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Table of Contents
Vol. 72, No. 3-4, 2007
Issue release date: January 2008
Section title: Clinical Study
Oncology 2007;72:152–159
(DOI:10.1159/000112795)

Impact and Management of Skin Toxicity Associated with Anti-Epidermal Growth Factor Receptor Therapy: Survey Results

Boone S.L. · Rademaker A. · Liu D. · Pfeiffer C. · Mauro D.J. · Lacouture M.E.
aDepartment of Dermatology, SERIES Clinic, bDepartment of Preventive Medicine, Northwestern University’s Feinberg School of Medicine, and cRobert H. Lurie Comprehensive Cancer Center, Northwestern University, Chicago, Ill., and dBristol-Myers Squibb, Plainsboro, N.J., USA

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Article / Publication Details

First-Page Preview
Abstract of Clinical Study

Received: 6/26/2007
Accepted: 6/28/2007
Published online: 12/21/2007

Number of Print Pages: 8
Number of Figures: 3
Number of Tables: 5

ISSN: 0030-2414 (Print)
eISSN: 1423-0232 (Online)

For additional information: http://www.karger.com/OCL

Abstract

Biologic agents targeting the epidermal growth factor receptor (EGFR) have emerged as a robust treatment option for various solid tumors. Despite lower systemic side effects than conventional chemotherapy, the majority of patients treated with these agents experience cutaneous toxicities, including papulopustular rashes, hair and nail changes, xerosis and pruritus, which have a significant impact on health and quality of life. Currently no consensus or management guidelines exist for these untoward events. Therefore, a retrospective survey was carried out across 110 oncology practioners in the US that were administering EGFR inhibitors. Providers were queried on the impact and management of these untoward events in their practices. Responses suggest that combination therapies (topical and oral) were more effective than either therapy alone, and also lead to a more rapid resolution of the papulopustular rash. Providers also reported that patients frequently complained of physical symptoms associated with the rash (itching and pain), and that they had a positive perception when being treated for their cutaneous side effects. The survey results support that attentive cutaneous care is important in patients treated with EGFR inhibitors, and that proactive/combined interventions may enhance quality of life and optimize consistent drug administration.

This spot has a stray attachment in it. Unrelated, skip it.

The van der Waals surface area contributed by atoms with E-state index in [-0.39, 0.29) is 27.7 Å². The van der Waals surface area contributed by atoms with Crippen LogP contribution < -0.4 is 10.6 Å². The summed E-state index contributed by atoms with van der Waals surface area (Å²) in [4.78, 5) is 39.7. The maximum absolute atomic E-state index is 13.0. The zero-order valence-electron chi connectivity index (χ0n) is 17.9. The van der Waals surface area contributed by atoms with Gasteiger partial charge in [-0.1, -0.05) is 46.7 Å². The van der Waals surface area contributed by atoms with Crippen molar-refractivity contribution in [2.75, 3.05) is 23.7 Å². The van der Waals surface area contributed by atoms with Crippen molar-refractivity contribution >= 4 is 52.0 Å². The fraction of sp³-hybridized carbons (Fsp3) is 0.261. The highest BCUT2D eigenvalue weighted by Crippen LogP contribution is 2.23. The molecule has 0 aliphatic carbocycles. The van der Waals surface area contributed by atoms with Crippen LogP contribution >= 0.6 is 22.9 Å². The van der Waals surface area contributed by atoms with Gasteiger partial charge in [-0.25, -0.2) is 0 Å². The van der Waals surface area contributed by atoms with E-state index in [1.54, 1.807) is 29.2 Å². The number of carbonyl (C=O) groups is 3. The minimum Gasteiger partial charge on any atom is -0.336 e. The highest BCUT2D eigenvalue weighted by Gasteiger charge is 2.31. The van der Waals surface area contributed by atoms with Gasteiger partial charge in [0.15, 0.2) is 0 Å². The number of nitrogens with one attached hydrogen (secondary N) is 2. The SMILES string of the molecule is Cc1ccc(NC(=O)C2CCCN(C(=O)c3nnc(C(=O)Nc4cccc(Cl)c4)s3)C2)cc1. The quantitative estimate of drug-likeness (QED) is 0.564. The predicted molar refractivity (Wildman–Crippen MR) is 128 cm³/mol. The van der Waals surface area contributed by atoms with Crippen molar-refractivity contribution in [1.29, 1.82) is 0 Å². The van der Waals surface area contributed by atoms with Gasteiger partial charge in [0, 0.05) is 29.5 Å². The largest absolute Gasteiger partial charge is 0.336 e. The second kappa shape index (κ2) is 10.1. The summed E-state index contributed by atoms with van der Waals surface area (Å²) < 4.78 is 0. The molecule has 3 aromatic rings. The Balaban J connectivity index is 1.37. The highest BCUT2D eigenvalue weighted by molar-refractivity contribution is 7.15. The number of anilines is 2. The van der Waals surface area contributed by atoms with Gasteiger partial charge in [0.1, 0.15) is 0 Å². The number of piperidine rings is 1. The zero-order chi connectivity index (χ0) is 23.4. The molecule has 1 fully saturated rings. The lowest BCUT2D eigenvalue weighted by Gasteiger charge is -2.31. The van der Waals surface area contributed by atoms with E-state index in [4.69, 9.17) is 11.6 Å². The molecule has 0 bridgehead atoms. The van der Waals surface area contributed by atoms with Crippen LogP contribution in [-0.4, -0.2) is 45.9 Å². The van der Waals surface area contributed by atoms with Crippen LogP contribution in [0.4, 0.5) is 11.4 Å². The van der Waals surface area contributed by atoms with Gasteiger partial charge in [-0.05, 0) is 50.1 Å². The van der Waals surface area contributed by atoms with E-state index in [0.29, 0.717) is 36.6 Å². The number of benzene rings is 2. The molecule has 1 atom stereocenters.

Author Contacts

Mario E. Lacouture, MD
Department of Dermatology
Northwestern University’s Feinberg School of Medicine
676 N. St. Clair St., Suite 1600, Chicago, IL 60611 (USA)
Tel. +1 312 695 8106, Fax +1 312 695 0664, E-Mail m-lacouture@northwestern.edu

  

Article Information

Received: June 26, 2007
Accepted: June 28, 2007
Published online: December 21, 2007
Number of Print Pages : 8
Number of Figures : 3, Number of Tables : 5, Number of References : 34

  

Publication Details

Oncology (International Journal of Cancer Research and Treatment)

Vol. 72, No. 3-4, Year 2007 (Cover Date: January 2008)

Journal Editor: Markman, M. (Houston, Tex.)
ISSN: 0030–2414 (Print), eISSN: 1423–0232 (Online)

For additional information: http://www.karger.com/OCL


Article / Publication Details

First-Page Preview
Abstract of Clinical Study

Received: 6/26/2007
Accepted: 6/28/2007
Published online: 12/21/2007

Number of Print Pages: 8
Number of Figures: 3
Number of Tables: 5

ISSN: 0030-2414 (Print)
eISSN: 1423-0232 (Online)

For additional information: http://www.karger.com/OCL


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